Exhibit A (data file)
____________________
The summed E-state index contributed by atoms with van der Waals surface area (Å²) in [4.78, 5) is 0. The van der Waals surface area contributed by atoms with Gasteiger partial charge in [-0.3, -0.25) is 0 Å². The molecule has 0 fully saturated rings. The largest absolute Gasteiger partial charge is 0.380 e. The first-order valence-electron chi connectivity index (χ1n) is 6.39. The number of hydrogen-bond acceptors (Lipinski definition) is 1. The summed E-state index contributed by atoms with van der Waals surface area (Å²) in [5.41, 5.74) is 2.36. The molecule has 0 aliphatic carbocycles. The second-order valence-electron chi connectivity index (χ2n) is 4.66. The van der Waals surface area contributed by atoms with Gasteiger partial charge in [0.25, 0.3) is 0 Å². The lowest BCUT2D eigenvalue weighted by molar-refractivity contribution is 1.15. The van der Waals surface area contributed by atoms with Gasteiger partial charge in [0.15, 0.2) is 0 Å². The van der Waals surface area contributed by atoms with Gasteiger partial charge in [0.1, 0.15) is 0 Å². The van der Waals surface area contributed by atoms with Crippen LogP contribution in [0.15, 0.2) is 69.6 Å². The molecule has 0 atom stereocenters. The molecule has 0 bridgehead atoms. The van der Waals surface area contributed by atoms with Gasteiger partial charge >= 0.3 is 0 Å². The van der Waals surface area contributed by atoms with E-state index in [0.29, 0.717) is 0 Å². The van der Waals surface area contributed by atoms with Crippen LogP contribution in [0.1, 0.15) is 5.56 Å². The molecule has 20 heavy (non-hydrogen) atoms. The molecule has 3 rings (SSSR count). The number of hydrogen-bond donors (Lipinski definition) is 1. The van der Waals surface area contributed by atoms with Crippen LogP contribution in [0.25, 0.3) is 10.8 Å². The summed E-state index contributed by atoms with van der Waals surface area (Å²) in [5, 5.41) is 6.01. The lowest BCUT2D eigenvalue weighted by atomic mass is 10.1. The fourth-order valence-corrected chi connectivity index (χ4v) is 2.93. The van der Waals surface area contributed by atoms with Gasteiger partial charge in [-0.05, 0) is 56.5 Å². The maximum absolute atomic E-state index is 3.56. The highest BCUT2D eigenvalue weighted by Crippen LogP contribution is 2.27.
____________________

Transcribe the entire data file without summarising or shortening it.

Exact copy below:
The summed E-state index contributed by atoms with van der Waals surface area (Å²) in [4.78, 5) is 0. The van der Waals surface area contributed by atoms with Gasteiger partial charge in [-0.3, -0.25) is 0 Å². The molecule has 0 fully saturated rings. The largest absolute Gasteiger partial charge is 0.380 e. The first-order valence-electron chi connectivity index (χ1n) is 6.39. The number of hydrogen-bond acceptors (Lipinski definition) is 1. The summed E-state index contributed by atoms with van der Waals surface area (Å²) in [5.41, 5.74) is 2.36. The molecule has 0 aliphatic carbocycles. The second-order valence-electron chi connectivity index (χ2n) is 4.66. The van der Waals surface area contributed by atoms with Gasteiger partial charge in [0.25, 0.3) is 0 Å². The lowest BCUT2D eigenvalue weighted by molar-refractivity contribution is 1.15. The van der Waals surface area contributed by atoms with Gasteiger partial charge in [0.15, 0.2) is 0 Å². The van der Waals surface area contributed by atoms with Gasteiger partial charge in [0.1, 0.15) is 0 Å². The van der Waals surface area contributed by atoms with Crippen LogP contribution in [0.15, 0.2) is 69.6 Å². The molecule has 0 atom stereocenters. The molecule has 0 bridgehead atoms. The van der Waals surface area contributed by atoms with Gasteiger partial charge >= 0.3 is 0 Å². The van der Waals surface area contributed by atoms with E-state index in [0.29, 0.717) is 0 Å². The van der Waals surface area contributed by atoms with Crippen LogP contribution in [0.1, 0.15) is 5.56 Å². The molecule has 20 heavy (non-hydrogen) atoms. The molecule has 3 rings (SSSR count). The number of hydrogen-bond donors (Lipinski definition) is 1. The van der Waals surface area contributed by atoms with Crippen LogP contribution in [0.25, 0.3) is 10.8 Å². The summed E-state index contributed by atoms with van der Waals surface area (Å²) in [5, 5.41) is 6.01. The lowest BCUT2D eigenvalue weighted by atomic mass is 10.1. The fourth-order valence-corrected chi connectivity index (χ4v) is 2.93. The van der Waals surface area contributed by atoms with Gasteiger partial charge in [-0.05, 0) is 56.5 Å². The maximum absolute atomic E-state index is 3.56. The highest BCUT2D eigenvalue weighted by Crippen LogP contribution is 2.27.